Tech Recipe: Loading SQL Data into Gnumeric

[libgda Linux database setup dialog]Loading SQL data directly into the Gnumeric spreadsheet is easy though (as of Gnumeric 1.6) rather undocumented.  Here's the recipe:

1) Set up a database connection using the "gnome-­database-­properties" tool from package "libgda".   If a "provider" is not available for your particular database, check for a package with your distribution.  On SUSE Linux 10.0, the package for Mysql is called "libgda-mysql".  Note that the database could be local to your machine, or hosted on a remote machine -- just point the provider appropriately.

2) Open Gnumeric, and select a range of cells.

3) Enter a formula of the format:

=execSQL("connection_name", "username", "password", "SQL Statement")

4) Don't press enter, but rather use the rather obscure 3-key syntax inherited from Microsoft Excel: CTRL-SHIFT-ENTER.  You may have to press this twice, and you may have to select the database password twice.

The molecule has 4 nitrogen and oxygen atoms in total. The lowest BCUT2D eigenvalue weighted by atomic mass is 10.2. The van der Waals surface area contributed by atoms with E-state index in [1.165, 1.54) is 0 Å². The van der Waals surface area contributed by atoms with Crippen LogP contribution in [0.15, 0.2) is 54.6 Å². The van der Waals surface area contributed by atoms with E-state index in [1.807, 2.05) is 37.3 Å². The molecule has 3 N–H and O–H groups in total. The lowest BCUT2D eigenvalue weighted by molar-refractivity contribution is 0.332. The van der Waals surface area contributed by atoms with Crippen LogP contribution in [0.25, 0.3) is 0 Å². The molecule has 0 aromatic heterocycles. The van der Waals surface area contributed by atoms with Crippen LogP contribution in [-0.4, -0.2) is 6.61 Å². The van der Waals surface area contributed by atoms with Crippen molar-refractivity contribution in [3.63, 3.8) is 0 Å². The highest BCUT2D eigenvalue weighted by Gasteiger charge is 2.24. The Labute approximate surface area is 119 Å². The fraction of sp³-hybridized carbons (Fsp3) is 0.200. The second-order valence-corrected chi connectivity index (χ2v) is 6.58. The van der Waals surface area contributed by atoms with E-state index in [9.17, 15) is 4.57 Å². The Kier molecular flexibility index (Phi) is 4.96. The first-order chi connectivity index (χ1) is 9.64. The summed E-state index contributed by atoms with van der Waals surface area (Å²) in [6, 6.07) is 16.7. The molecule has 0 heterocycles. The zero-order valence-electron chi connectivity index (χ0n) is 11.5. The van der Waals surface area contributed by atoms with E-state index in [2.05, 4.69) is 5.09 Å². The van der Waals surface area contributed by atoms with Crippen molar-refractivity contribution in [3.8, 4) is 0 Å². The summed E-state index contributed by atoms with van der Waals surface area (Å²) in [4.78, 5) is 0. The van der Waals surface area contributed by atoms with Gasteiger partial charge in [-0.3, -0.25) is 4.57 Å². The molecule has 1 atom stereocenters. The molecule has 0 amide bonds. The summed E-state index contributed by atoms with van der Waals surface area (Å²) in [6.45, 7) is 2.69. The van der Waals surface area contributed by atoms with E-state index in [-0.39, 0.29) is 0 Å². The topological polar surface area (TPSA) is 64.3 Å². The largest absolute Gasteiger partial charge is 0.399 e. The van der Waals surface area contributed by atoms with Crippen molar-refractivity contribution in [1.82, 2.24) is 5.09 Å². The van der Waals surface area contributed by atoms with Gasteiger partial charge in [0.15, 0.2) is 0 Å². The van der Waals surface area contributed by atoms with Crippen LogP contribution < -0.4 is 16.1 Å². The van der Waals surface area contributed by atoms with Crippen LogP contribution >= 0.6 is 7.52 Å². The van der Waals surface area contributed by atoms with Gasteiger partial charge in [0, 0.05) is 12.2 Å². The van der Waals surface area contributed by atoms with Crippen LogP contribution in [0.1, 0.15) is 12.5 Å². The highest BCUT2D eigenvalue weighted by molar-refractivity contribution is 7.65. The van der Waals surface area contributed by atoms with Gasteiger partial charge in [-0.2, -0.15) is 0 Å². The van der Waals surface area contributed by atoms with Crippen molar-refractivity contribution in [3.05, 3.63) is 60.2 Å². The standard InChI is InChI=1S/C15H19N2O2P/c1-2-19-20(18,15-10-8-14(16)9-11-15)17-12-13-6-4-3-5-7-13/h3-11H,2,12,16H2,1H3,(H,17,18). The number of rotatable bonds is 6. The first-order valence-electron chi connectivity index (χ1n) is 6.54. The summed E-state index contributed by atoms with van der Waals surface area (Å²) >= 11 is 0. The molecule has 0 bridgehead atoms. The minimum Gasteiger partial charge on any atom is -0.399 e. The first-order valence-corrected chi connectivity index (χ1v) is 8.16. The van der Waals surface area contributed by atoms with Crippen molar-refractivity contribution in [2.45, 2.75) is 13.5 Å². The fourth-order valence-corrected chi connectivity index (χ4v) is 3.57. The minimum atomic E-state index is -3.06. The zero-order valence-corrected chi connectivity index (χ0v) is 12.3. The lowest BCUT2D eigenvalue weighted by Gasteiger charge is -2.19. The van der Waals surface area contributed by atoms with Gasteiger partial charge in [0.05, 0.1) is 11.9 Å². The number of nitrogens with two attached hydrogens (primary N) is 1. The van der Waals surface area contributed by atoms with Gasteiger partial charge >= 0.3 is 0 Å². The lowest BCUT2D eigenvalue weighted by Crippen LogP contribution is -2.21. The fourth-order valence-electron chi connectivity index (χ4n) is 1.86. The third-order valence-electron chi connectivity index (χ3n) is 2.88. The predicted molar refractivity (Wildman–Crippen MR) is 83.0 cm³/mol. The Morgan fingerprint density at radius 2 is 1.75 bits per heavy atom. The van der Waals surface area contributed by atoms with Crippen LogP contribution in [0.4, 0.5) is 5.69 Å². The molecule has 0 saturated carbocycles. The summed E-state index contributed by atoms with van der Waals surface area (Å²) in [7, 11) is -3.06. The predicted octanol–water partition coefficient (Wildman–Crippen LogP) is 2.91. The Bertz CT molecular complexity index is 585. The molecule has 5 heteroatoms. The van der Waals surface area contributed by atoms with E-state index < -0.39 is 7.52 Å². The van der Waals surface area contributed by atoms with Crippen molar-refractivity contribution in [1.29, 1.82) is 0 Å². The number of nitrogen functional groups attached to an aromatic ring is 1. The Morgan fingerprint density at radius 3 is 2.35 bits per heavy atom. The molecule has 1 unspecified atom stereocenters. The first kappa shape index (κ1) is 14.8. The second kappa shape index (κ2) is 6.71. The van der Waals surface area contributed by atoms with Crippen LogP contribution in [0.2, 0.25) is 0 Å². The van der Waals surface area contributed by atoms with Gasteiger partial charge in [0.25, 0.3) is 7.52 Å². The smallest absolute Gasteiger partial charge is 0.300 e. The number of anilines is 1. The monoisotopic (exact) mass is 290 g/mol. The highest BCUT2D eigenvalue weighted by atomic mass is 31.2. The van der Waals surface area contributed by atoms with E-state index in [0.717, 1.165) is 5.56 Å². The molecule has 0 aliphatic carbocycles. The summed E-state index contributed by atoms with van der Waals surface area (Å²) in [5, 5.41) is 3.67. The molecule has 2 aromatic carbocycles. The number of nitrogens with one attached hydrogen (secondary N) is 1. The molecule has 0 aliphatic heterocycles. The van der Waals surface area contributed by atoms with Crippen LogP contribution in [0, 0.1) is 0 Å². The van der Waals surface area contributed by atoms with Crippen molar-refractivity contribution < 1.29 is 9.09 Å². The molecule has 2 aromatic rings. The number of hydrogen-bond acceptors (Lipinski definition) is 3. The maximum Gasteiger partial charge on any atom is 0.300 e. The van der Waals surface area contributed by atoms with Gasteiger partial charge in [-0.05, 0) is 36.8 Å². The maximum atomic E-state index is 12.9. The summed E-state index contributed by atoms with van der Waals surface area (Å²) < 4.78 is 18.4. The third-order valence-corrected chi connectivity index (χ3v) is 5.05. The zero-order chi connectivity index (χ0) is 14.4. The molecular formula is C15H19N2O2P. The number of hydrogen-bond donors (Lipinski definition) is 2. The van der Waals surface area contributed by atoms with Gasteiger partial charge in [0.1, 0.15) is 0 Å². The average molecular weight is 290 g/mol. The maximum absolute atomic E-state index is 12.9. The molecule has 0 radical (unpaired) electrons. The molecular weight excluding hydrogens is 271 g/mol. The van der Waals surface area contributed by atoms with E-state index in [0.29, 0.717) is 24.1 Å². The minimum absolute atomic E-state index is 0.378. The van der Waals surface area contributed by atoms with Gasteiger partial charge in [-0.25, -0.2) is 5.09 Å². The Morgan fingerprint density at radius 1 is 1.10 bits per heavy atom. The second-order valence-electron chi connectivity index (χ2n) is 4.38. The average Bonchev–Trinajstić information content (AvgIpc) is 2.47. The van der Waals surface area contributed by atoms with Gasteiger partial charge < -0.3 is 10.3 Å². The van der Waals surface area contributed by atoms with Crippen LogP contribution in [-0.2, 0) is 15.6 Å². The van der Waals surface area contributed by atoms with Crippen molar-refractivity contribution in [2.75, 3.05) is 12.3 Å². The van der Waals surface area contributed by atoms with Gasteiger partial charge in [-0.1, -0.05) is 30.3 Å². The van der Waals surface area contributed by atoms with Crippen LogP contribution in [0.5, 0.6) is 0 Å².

What you've created is an array formula.  Your entered formula will magically change to read something like this real example:

={execSQL("salesDB", "fred", "fish", "SELECT addr1,addr1 FROM sp_addr")}(21,3)[0][0]

Where the {braces} flag an array formula, the (round brackets) define the array extent, and [square brackets] show the location in the array.  To edit this formula, don't press ENTER, press CTRL-SHIFT-ENTER (otherwise Gnumeric will give you the error message 'would split an array').

Note that you must anticipate in advance how many rows and columns your database query will return.  And it appears to be impossible to get Gnumeric to automatically insert the column names into the spreadsheet.  Hopefully future versions of Gnumeric will use a less obscure syntax for dealing with array formulas.

Additional Resources:

Last update: March 2006 for Gnumeric 1.6.  Page Keywords: SQL, Postgres, Mysql, Oracle, open source, ODBC, database, execSQL, DB, Excel compatible Gnumeric spreadsheet workbook, SUSE Linux 10.0, RedHat Linux, OpenOffice.